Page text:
cooler and wetter climate during parts of the last glacial but drier
conditions during the Last Glacial Maximum. However, in the
western highlands of Yunnan to the south of Dadong Cave, the
pollen studies show that rainfall should be higher in the glacial
than in the interglacial. A drop in temperature of 4–6 1C is also
estimated (Zheng, 2000). Yet contrasting evidence for the
distribution of C4 and C3 plants during the late part of the
penultimate glacial is recorded from the caves of Qixing and
Dongge (Zhang et al., 2004). Qixing Cave (Fig. 1), at the higher
elevation than Dongge, records a very high ratio of C3 to C4 plants
during part of the glacial, exceeding the value for the interglacial.
This should be interpreted as higher precipitation during glacial
intervals. Periods with high precipitation in cold stages of the
penultimate glacial are also reported from isotopic studies of
speleothems from caves in subtropical Guilin, Guangxi Province
(Zhang et al., 2006). Even so, the consensus is that during glacial
times in the subtropics, the climate was considerably drier due to
a weakened summer and a strengthened winter monsoon (Wang
et al., 2001;Yuan et al., 2004; for a review see also Wang et al.,
2005). Yuan et al. (2004) conducted oxygen isotopic analysis of
speleothems formed over the past 160,000 years in Guizhou. Their
sample includes Dongge Cave, already discussed above, situated at
a slightly more southern latitude (25117
N) and lower elevation
than Dadong (Fig. 1), with a comparable annual temperature
(15.6 1C) but higher precipitation (1753 mm). They suggest a
considerably drier climate during glacial times. In comparison, the
Dadong sedimentary record supports the scenario of high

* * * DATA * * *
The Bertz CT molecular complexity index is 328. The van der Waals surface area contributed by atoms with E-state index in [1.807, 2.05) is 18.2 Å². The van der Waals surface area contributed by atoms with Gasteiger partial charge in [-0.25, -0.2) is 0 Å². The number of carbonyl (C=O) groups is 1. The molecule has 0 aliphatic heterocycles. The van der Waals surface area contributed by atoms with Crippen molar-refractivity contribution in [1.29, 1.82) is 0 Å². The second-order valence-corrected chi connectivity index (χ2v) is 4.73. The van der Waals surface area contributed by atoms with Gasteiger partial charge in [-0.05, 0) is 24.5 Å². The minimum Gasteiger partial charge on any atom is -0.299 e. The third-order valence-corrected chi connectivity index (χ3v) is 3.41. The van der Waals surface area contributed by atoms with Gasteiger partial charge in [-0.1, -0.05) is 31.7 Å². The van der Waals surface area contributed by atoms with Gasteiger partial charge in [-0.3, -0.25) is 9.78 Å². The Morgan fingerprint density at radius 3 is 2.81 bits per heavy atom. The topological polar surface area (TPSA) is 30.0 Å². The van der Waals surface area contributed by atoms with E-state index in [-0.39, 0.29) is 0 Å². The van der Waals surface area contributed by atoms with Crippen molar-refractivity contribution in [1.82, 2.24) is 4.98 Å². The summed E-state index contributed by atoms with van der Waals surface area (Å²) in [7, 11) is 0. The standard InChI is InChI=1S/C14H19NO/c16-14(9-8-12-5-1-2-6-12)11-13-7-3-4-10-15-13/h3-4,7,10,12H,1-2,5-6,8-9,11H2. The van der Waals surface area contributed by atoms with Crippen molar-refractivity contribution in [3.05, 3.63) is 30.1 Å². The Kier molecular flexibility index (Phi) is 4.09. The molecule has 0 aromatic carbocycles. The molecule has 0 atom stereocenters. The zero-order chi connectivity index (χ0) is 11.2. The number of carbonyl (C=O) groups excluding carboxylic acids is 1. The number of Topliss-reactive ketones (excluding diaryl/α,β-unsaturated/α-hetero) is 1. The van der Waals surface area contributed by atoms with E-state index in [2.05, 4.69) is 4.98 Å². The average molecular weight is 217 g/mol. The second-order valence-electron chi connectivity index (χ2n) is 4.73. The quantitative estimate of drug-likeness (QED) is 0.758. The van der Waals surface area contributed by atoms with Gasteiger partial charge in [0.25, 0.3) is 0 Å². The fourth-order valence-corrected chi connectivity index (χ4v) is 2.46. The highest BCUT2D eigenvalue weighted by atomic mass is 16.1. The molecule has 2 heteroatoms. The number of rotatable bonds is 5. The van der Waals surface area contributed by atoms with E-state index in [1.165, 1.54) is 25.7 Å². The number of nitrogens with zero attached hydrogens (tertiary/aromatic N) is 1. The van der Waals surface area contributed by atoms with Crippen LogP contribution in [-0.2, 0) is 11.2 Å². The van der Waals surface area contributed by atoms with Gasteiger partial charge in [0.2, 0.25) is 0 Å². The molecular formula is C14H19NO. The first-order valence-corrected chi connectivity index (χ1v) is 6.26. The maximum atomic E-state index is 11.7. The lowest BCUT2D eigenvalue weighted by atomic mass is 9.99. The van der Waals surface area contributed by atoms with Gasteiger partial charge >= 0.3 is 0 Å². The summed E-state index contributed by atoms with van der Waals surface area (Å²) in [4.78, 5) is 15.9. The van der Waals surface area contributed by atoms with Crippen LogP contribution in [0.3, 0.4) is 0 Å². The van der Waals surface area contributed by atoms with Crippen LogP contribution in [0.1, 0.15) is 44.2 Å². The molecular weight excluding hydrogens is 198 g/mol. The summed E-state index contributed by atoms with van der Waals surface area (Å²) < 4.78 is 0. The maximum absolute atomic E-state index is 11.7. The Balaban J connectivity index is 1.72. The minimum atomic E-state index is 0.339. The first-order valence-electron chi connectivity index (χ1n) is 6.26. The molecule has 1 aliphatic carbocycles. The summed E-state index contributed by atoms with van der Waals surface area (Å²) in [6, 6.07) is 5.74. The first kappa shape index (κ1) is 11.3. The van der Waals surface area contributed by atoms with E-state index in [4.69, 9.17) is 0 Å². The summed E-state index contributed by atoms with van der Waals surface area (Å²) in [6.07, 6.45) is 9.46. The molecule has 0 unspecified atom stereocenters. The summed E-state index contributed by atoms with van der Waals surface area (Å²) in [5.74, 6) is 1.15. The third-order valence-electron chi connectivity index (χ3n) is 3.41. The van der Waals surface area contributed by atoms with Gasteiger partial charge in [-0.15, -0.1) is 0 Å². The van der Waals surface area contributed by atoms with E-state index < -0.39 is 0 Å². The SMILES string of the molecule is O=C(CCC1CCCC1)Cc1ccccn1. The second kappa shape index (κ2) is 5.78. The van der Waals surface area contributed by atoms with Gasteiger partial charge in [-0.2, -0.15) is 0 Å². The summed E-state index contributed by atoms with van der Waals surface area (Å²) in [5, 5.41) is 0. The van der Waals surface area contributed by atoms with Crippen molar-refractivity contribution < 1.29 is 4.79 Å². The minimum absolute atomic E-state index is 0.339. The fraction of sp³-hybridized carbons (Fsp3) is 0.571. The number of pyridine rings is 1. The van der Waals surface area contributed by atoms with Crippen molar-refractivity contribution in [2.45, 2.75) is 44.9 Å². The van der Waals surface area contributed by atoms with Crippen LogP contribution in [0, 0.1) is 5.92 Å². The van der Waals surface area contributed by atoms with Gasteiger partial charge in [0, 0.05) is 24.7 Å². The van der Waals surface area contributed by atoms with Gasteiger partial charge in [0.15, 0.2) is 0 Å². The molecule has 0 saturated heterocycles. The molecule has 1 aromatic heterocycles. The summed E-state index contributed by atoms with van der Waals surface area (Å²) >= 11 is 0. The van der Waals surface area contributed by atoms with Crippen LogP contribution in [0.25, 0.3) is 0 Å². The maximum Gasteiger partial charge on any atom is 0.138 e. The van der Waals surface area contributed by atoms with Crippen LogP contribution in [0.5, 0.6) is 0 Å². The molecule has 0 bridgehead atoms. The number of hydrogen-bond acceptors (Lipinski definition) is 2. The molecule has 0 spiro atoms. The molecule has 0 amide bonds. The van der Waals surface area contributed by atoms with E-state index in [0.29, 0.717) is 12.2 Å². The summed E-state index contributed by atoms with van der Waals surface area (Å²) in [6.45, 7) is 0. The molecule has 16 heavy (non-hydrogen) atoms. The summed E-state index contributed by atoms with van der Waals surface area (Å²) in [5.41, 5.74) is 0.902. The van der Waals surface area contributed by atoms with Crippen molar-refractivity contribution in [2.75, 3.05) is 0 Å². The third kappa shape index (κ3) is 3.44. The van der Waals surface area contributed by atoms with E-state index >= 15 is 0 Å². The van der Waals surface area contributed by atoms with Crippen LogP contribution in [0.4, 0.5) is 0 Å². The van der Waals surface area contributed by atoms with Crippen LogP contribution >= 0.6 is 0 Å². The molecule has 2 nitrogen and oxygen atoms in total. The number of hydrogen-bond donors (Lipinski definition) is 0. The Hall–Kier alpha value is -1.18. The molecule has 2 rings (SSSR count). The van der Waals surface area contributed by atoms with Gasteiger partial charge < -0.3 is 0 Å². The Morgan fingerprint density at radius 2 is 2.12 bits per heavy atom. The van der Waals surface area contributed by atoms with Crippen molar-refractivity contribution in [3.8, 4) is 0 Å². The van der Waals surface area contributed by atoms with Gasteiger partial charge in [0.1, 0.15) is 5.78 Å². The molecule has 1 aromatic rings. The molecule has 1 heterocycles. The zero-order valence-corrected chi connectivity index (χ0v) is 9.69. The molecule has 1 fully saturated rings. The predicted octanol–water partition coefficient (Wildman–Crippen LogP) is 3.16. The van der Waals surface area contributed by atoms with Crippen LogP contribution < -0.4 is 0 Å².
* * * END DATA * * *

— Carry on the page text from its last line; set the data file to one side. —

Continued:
effective precipitation during intervals of the glacial periods that
were also characterized by low temperatures and reduced
vegetation cover. This contrasts with the other speleothem studies
in the area that record enhanced precipitation only during very
warm interstadials (Zhang et al., 2004). A possible explanation
could be that Dadong, situated at 105 1E longitude at the boundary
between the Indian and East Asian monsoons (Wang et al., 2005),
belongs to a different precipitation regime than the rest of
subtropical southern China where these other sites are located.
Modeling experiments have shown that this is also roughly the
boundary between areas of contrasting precipitation during
different climatic stages (de Noblet et al., 1996). It is also in
agreement with the past climatic characteristics of several
Chinese regions during wet and dry monsoons in relation to the
snow cover in Eurasia (Yang and Xu, 1994). The possibility of a
strong monsoon under a glacial climate was also suggested by
simulation studies (Masson et al., 2000). Furthermore, Ju et al.
(2007) showed that the simulated annual precipitation during the
Last Glacial Maximum is higher in western China than present in
contrast with eastern China. As Wang et al. (2005) clearly pointed
out, monsoon variability is not a direct linear response to global
ice volume and thus should not be considered only in the context
of glacial–interglacial variability. The Dadong cave sequence
provides strong indications of enhanced monsoons under glacial
climate with temperatures much lower than today.
The faunal record at Dadong provides additional evidence for
the climatic conditions prevailing during the formation of the
deposits. The frequent intercalation of ﬂowstones and calciﬁed